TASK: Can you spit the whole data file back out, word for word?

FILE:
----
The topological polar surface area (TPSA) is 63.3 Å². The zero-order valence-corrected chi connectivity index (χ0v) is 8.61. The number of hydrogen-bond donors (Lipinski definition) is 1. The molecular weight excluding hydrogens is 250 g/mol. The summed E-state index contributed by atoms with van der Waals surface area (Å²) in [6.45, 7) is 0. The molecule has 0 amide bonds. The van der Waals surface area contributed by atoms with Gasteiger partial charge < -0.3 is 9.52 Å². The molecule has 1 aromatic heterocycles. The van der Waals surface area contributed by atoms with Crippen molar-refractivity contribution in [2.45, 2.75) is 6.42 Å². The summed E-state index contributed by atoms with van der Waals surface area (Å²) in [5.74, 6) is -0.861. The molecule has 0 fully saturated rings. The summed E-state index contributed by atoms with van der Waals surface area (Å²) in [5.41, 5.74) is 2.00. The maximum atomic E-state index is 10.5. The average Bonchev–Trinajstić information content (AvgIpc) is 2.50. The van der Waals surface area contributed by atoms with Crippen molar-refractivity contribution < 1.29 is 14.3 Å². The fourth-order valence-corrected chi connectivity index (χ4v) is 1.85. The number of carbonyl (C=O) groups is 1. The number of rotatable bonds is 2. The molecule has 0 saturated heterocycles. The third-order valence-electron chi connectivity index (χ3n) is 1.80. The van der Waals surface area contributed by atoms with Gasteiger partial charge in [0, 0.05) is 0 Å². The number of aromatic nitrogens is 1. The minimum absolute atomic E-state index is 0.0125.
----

The topological polar surface area (TPSA) is 63.3 Å². The zero-order valence-corrected chi connectivity index (χ0v) is 8.61. The number of hydrogen-bond donors (Lipinski definition) is 1. The molecular weight excluding hydrogens is 250 g/mol. The summed E-state index contributed by atoms with van der Waals surface area (Å²) in [6.45, 7) is 0. The molecule has 0 amide bonds. The van der Waals surface area contributed by atoms with Gasteiger partial charge < -0.3 is 9.52 Å². The molecule has 1 aromatic heterocycles. The van der Waals surface area contributed by atoms with Crippen molar-refractivity contribution in [2.45, 2.75) is 6.42 Å². The summed E-state index contributed by atoms with van der Waals surface area (Å²) in [5.74, 6) is -0.861. The molecule has 0 fully saturated rings. The summed E-state index contributed by atoms with van der Waals surface area (Å²) in [5.41, 5.74) is 2.00. The maximum atomic E-state index is 10.5. The average Bonchev–Trinajstić information content (AvgIpc) is 2.50. The van der Waals surface area contributed by atoms with Crippen molar-refractivity contribution < 1.29 is 14.3 Å². The fourth-order valence-corrected chi connectivity index (χ4v) is 1.85. The number of carbonyl (C=O) groups is 1. The number of rotatable bonds is 2. The molecule has 0 saturated heterocycles. The third-order valence-electron chi connectivity index (χ3n) is 1.80. The van der Waals surface area contributed by atoms with Gasteiger partial charge in [0, 0.05) is 0 Å². The number of aromatic nitrogens is 1. The minimum absolute atomic E-state index is 0.0125.